characteristic, the countries of the South through organisations
such as the Commonwealth and the African, Caribbean
and Pacific nations (ACP) have stated very clearly their
intention to ensure that the next round of the World
Trade Organisation negotiations is a developmental one,
and demand the full implementation of the Uruguay Round.
We cannot counteract the negative impacts of globalisation
without addressing issues of global governance, that
include transparency, accountability and equity amongst
nations. It is unacceptable that while poverty is globalising
at an alarming pace for the majority of our peoples,
wealth is being accumulated into fewer and fewer hands.
This does not augur well for sustainable economic development.
As the gap between the rich and the poor grows, we need
to be aware of, and establish, the extent to which globalisation
has the potential to generate instability and suffering
amongst our people and undermine the efforts of any
single developing nation to reverse this. The question:
What are the developing nations doing to narrow this
gap? begs and answer.
It is clear to me, that in this global village that
we all call home, it is not feasible for any single
country sub-region to prosper as an island in a sea
of poverty and misery. The economic development of South
Africa, of SADC and of Africa will therefore not benefit
us alone, but Europe and the world as it will foster
social stability, peace and economic growth. It is important
at this point in time to stress that what our countries
need is foreign direct investment, to create sustainable
development, rather than speculative investment that
could potentially harm our economies.
THE SOUTHERN AFRICAN DEVELOPMENT COMMUNITY
They synergy that exists amongst Southern African countries
has ensured that there is never a threat of border disputes
and such related problems that tend to escalate into
armed conflicts. On the contrary, initiatives such as
the Lubombo Spatial Development Initiative aim to harmonise
our regulatory regimes, allow the free movement of people
and goods between Mozambique, Swaziland and South Africa
to allow for a coherent investment strategy that packages
the resources that these three countries have to offer.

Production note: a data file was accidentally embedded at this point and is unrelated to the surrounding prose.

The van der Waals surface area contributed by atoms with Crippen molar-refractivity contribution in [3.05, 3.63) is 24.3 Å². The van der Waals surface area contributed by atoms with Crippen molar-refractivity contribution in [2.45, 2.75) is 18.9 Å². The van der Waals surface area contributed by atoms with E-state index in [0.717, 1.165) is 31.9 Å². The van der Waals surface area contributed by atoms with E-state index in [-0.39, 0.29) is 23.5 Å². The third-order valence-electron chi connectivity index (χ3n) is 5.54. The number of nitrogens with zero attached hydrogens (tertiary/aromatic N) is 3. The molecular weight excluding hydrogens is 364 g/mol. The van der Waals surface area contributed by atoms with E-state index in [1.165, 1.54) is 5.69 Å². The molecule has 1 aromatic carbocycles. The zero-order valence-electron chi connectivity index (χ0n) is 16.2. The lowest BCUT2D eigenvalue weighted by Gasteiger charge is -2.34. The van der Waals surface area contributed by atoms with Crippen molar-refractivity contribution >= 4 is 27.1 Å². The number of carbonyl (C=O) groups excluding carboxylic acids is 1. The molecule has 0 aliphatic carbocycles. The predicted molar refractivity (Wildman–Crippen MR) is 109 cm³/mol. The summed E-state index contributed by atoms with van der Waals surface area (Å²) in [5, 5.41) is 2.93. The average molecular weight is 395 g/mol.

This is but one example.
The Spatial Development Initiatives are designed to
ensure integrated development and economic growth within
the region. These will enable equitable flows of investments
within the region for the rapid development of economic
sectors in which we have a comparative advantage.
South African business is being encouraged to take
up business opportunities and investment in SADC countries,
and the fact that they are doing so in increasing numbers
is a sign of confidence in the regional economic bloc.
The Trade Protocol we have signed, and which is to come
into effect in January 2000, will ensure the creation
of a Free Trade Area in SADC. As trade flows increase
within the region and our regulations are harmonised,
regional integration and the building of economies of
scale will begin to be realised.
There is recognition amongst these countries that the
failure of one of them is a failure of all, to the extent
that it will affect the more successful countries. Given
that we have, in just over five years achieved all this,
the question one has to ask is "Why the lack of
confidence when South Africa has gone so far as to undertake
to act as guarantor of loans for project in SADC countries
through the Development Bank of South Africa?"
It is clear to SADC countries what needs to be done
- the right environment for investment is there, ready
and packaged. What we aim to achieve in this conference
therefore is to clear some of the misconceptions and
perhaps to better clarify what it is that we are doing
as a region. The times of the begging bowl are gone
for our countries. What we would like to see take place
is for the playing fields to be levelled so that developed
nations do close up their own economies while demanding
that developing nations open themselves up.
We truly believe that given the chance and the right
environment, Africa has the potential and the resources
to grow and ultimately to complete globally. What we
do need from developed countries is a meaningful partnership.
In closing I would like to briefly outline issues that
I believe should be tackled if we are to achieve conditions
that are conducive to trade and investment flows within
our region and Africa as a whole.
Firstly, we must promote, encourage and nurture the
enterprising spirit of our ordinary citizens, the resourcefulness
and creativity of our people in villages, townships
and cities. They represent hope for the renewal and
possibilities that are espoused by the concept of the
Secondly we must aggressively market the continent
in the coming century and eradicate the stereotypical
images of famine, disease, conflict and despotism that
the world has come to associate with Africa by dealing
decisively with all remaining undemocratic systems in
Thirdly, we must forge new relationships based on partnerships
and mutual benefit. If we are all in agreement that
huge debt repayments threaten the very fabric of our
nations by denying millions of people access to quality
education, decent and affordable healthcare then drastic
debt relief must be high on our agenda.
Finally, the crucial question we need to ask ourselves
How do we make our economies sufficiently robust to
withstand unfettered competition amongst each other
so that we move away from xenophobic hatred that is
caused by poverty amongst our people.
Ladies and gentlemen, I put it to you in forming a
partnership for the 21st century, business can and must
play a pivotal role by speaking out and demanding honest
and good governance and the rule of law in the countries
where they do business. Stable and peaceful African
states will be more effective partners for business
as we seek to take our place among the nations of the
world. Good governance is not just a prerequisite for
governments, but for business and all social partners
if we are to realise the vision of an African Renaissance
and a new, just, world order.
I thank you.